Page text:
Reading Roundup: Bealeton Book Club Discusses All the Light We Cannot See
All the Light We Cannot See, by Anthony Doerr, is a fascinating and thought-provoking story set before and during World War II in France and Germany. It is the story of two children caught up in the turmoil of war.
Marie-Laure is a young, blind French girl whose father works as a master locksmith for the Museum of Natural History in Paris. Her father creates an entire miniaturized version of Paris and later, when they are forced to flee, another miniaturized version of the fortified city of Saint-Malo, so that Marie-Laure can find her way in the neighborhood. Her father is also the guardian of one of 4 stones (1 real, 3 replicas), which he tries to keep from the hands of an emissary of the Third Reich. It is called the “Sea of Flames” and is purported to allow its bearer to live forever, but also suffer family misfortune. Marie-Laure becomes part of the French Resistance, passing secret messages via radio.
Meanwhile, Werner is a young German boy, whose fate would normally be tied to the coal mines, but his ingenuity with radios leads him to join the “Hitler Youth” and play a larger role in the war. The two children grow up during the novel, which flashes forward and backward in time to cover the 10 years before and during the war.
The Bealeton Book Club members enjoyed this historical fiction novel, although it had its dark moments. The horrors of war are evident in the book, but the author’s lyrical prose makes the book beautiful and haunting. Marie-Laure’s strength and courage, despite her blindness and loss of everyone around her, are inspiring. Werner’s struggles with peer pressure, ethics and guilt are thought-provoking. Many other characters in the book were enjoyed, including Marie-Laure’s father, her uncle Etienne, Madame Manec, Werner’s sister Jutta, Frau Elena and more.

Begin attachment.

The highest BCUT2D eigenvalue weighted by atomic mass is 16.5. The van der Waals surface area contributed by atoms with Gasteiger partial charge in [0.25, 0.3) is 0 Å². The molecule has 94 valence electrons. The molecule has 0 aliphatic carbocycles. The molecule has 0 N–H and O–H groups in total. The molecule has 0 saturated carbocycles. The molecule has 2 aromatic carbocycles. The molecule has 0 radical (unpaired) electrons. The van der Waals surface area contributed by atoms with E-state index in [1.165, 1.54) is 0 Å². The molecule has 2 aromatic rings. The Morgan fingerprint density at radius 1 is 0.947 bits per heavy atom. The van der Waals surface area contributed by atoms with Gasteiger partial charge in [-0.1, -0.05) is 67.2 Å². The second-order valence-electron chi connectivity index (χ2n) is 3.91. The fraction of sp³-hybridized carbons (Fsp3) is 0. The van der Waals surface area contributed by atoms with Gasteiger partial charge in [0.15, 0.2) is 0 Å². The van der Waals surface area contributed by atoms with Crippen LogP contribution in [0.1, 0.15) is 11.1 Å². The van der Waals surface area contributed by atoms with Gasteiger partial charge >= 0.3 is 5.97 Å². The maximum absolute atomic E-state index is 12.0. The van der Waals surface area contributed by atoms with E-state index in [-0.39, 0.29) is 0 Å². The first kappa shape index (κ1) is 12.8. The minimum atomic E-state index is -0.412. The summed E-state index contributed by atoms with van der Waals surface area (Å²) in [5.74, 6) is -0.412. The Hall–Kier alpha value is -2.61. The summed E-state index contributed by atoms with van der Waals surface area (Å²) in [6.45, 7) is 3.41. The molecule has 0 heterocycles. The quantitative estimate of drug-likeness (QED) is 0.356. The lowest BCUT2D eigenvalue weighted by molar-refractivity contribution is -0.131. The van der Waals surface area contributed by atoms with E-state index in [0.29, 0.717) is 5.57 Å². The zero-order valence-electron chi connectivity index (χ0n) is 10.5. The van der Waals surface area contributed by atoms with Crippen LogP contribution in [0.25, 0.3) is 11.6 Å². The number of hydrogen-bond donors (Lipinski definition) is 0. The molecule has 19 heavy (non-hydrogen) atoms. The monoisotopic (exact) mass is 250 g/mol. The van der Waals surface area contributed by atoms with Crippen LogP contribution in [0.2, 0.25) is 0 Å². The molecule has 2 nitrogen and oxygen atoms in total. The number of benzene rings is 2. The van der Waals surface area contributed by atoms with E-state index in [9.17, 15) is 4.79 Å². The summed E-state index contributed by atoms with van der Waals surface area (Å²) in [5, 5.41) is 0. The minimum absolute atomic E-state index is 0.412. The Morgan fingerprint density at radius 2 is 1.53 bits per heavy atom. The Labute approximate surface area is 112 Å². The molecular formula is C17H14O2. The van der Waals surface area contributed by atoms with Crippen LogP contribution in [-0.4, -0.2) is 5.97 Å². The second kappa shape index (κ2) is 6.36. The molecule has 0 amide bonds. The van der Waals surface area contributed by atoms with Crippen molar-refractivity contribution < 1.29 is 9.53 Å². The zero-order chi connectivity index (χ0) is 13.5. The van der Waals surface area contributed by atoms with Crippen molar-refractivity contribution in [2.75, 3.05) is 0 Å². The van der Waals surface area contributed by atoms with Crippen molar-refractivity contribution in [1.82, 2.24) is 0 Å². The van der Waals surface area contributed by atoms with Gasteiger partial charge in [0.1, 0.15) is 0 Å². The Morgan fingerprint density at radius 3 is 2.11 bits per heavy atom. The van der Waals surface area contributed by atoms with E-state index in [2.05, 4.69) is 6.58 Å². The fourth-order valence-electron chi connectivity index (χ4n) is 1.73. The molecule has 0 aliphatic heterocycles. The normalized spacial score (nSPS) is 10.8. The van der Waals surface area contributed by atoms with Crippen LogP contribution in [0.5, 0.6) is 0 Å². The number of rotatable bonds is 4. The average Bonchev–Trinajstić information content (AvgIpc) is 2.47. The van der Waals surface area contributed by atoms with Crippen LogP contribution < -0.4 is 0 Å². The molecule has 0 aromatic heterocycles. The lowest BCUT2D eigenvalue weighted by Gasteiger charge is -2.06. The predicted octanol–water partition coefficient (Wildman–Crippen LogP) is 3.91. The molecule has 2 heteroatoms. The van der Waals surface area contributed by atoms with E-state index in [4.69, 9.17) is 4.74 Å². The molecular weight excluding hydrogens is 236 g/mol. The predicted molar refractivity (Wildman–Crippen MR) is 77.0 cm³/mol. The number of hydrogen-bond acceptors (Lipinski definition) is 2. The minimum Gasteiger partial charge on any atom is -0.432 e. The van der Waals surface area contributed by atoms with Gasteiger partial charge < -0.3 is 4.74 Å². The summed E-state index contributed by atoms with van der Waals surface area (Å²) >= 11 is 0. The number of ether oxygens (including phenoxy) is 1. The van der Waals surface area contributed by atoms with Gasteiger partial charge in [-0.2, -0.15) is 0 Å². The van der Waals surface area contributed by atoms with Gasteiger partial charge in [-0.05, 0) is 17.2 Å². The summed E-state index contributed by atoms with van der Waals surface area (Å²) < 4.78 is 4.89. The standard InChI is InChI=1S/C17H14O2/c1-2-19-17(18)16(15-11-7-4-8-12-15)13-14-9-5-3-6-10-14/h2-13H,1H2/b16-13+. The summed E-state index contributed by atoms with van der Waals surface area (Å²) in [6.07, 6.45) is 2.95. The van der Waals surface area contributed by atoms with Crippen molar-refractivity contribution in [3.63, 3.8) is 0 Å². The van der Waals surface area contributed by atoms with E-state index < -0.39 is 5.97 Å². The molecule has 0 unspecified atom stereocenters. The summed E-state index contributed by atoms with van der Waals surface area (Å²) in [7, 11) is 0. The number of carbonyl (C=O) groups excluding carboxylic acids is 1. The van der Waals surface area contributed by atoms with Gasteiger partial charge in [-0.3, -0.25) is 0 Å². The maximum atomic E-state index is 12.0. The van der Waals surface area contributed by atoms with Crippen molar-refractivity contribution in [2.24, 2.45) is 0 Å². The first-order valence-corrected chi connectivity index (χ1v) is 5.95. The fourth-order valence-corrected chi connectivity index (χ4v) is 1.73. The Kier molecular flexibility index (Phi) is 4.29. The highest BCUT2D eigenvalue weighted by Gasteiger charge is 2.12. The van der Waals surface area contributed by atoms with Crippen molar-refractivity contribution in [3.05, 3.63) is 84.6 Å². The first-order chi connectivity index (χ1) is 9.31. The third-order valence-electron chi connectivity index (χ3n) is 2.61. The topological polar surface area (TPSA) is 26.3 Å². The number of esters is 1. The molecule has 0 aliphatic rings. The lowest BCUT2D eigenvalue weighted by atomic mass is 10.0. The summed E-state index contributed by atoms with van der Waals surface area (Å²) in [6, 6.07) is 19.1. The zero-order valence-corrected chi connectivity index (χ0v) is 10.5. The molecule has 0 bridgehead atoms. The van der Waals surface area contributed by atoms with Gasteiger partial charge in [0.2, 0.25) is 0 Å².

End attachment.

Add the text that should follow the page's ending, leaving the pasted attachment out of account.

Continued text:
The suspense of Marie-Laure and the “Sea of Flames” stone’s whereabouts allowed the story to flow and make the reader keep turning pages. The book club members were divided on whether they liked the constant flash forwards and backwards in the book. It caused some disjointedness throughout the book, but also kept the suspense going. There was some debate over what happened to the “Sea of Flames” stone at the end of the book. Also, there was a lot of discussion about World War II and the devastation to the countryside, the national treasures and the people who lived through it. We thought that this Pulitzer Prize-winning novel was one of the best we have read.
Book Club Meetings:
The Bealeton Book Clubs meet once per month. If you would like to join us, please check our schedule for dates, times and reading selections.
Bealeton Evening Book Club, 3rd Wednesday of the month, 7:30 p.m.
Bealeton Afternoon Book Club, 3rd Thursday of the month, 2:30 p.m.
Mary Sue, Adult Reference, Bealeton branch library
Curious about what our book clubs thought of other books? You’ll find more reviews and reactions in Reading Roundup!